Cult of Personality Tests

I go through periods where I take a lot of online “personality tests”, that is, the tests of the generally fun and sometimes goofy (and even, occasionally, insightful) sort that seem to infest the Internet like weeds.  Sometimes you have a slow evening, you run across one, it’s fun, it leads to another, and…well, you get the idea.

Anyway, it reminded me of a book I read about a year or so ago, The Cult of Personality, by Annie Murphy Paul.  You can read a good review of it here.  In this book Paul takes a look at many of the common personality tests, e.g. the Myers-Briggs, the MMPI, and so on.  Her thesis is two-pronged; first, that many if not all of these tests are at best questionably scientific and at worst outright malarkey.  She looks in depth at the creators of many of these tests and how they came up with them in this part.  Second, Paul points out that more and more businesses, employers, and other organizations are increasingly using these tests to screen, hire, and promote employees.  Since the bases of so many tests are questionable, she finds this to be a disturbing trend.

In the course of various training programs related to job and church, among others, I have actually had most of the more popular tests (e.g. I am an INFJ on the Myers-Briggs, a 4 on the Enneagram, and sane with occasional tendencies to mild depression on the MMPI).  I went through a phase in my early 30’s where I was somewhat into these personality guides, thinking them pretty neat and powerful instruments for self-understanding.  I have become much more skeptical over the last decade.  Reading Paul’s book helped confirm some of it.

I’m not saying that no personality tests, types, etc. have any validity at all.  Humans have been “typing” each other since the beginning of time.  Look at the Greek theory of people dominated by different humors (e.g. phlegmatic, bilious, sanguine), the Yogic doshas, the personality theories of some of the Medieval theologians, &c.  Types have their value as long as it is remembered that they are maps.  We should never mistake the map for the territory.  It is a guide, not an exhaustive explanation.

Furthermore, there is a tendency to reify these concepts.  That is, they are treated as actual things when of course they are abstractions.  This tendency goes back at least to Freud.  After all, there is no such “thing” as an ego or an id.  If you cut open someone’s skull, you’ll never see a superego, and you can’t take an MRI of a cathexis.  These terms are useful terms for describing certain observed phenomena, but in a sense they don’t  “exist” in the same way a neuron does.  Likewise, there is no such thing, say, as “extroversion” or a “6” on the Enneagram.  Some people are observed to be more interested in exterior phenomena (that is, they’re extroverted) and some are more so than others; and some people are loyalists (the Enneagram Type 6).   These are impressionistic, rough-and-ready concepts of the type people have always used when trying to figure out each other, though.  As soon as you start saying that John Doe exhibits 68% extroversion, or that a six moves towards a 3 or a 9, depending on stress,  with wings of 5 or 7–well, at that point you’re playing a game.  At that point you’re like a fanboy arguing about the actual sequence of events in light of script contradictions in Season 2 of the original Star Trek; the difference being (and I’m a fanboy myself, OK?) that at least the fanboy isn’t hiring or firing or promoting or not promoting people on the basis of Captain Kirk’s backstory!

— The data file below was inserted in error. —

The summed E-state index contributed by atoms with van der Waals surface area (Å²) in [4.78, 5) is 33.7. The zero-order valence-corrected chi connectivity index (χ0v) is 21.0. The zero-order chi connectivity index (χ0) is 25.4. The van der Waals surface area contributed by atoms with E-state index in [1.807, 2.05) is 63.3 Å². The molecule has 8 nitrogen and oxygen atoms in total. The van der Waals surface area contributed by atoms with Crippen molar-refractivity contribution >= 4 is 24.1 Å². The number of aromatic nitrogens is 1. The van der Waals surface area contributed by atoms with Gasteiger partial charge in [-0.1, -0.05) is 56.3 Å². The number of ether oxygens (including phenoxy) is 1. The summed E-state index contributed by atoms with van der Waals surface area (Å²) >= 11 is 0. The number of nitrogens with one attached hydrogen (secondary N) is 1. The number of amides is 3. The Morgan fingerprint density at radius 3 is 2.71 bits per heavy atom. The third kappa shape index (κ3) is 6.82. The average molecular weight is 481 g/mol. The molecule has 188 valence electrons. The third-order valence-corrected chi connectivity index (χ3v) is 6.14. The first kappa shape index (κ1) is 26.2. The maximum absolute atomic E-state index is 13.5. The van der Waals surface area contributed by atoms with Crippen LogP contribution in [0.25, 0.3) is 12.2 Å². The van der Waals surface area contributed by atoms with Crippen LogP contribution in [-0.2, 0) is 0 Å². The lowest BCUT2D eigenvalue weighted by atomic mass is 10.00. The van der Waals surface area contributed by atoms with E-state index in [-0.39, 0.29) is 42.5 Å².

I think a lot of the whole fascination with personality types and tests is an attempt to immanentize the eschaton.  What I mean by that in this context is that there is some belief that if somehow someone can just figure out just the right test it will finally solve all our problems.  Based on his or her type, everyone can find exactly the perfect job, the perfect spouse, the perfect place to live, the perfect boss, the perfect employees, the perfect place to live–in short, it will be Paradise.  I think a simple look at observed reality should disabuse us of this notion, but hope, or optimism, or delusion, or some such, springs eternal, I guess.

That’s the upside of these things I do on the web.  At least they’re acknowledged to be just for fun and not too serious, and no one’s job hangs in the balance as a result of the them.  One might just get a teeny tiny bit of insight, too–but if not, they’re still a hoot!

Posted on 04/10/2012, in society and tagged , , , , , . Bookmark the permalink. 1 Comment.

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